Distraction During Deployment: Marital Relationship Associations With Spillover for Deployed Army Soldiers

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College of Arts Humanities and Social Sciences, Psychology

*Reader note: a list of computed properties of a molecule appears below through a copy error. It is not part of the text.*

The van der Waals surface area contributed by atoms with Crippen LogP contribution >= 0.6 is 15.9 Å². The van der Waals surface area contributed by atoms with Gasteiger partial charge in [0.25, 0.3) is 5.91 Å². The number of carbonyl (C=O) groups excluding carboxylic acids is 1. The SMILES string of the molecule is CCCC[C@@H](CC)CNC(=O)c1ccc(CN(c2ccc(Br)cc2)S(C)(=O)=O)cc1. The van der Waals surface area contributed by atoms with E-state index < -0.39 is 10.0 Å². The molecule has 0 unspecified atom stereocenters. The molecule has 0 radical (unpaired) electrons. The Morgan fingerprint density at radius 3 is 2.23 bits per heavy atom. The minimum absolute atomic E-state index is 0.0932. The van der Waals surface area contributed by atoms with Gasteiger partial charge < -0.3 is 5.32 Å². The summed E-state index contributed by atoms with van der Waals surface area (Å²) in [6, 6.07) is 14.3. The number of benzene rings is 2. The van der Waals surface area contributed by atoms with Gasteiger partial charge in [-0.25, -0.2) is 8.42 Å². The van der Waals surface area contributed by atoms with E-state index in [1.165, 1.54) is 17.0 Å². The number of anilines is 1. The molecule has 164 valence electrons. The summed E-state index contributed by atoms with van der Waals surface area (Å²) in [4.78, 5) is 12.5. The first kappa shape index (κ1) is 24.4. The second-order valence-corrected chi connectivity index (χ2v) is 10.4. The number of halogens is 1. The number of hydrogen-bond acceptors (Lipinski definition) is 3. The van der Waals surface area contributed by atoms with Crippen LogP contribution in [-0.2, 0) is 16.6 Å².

Military spouses often have concerns regarding the impact of their communication on soldiers during deployment. However, literature is mixed regarding how communication between soldiers and spouses may impact soldiers’ self-reported work functioning during deployment, suggesting the need to evaluate moderating factors. In the current study, 3 relationship factors (marital satisfaction, conflictual communication, and proportion of conversation focused on problems) were tested as moderators of communication frequency and negative marriage-to-work spillover for soldiers. Whereas the 3 relationship factors were independently related to negative spillover, none significantly moderated the relationship between communication frequency and spillover. The overall pattern of results suggests that (a) lower marital satisfaction, a focus on problems during communication, and conflictual communication are each strongly linked to spillover for deployed soldiers; and (b) military couples may be self-restricting deployment communication frequency when experiencing less marital satisfaction and higher rates of negative communication. Implications for communication during deployment are discussed.

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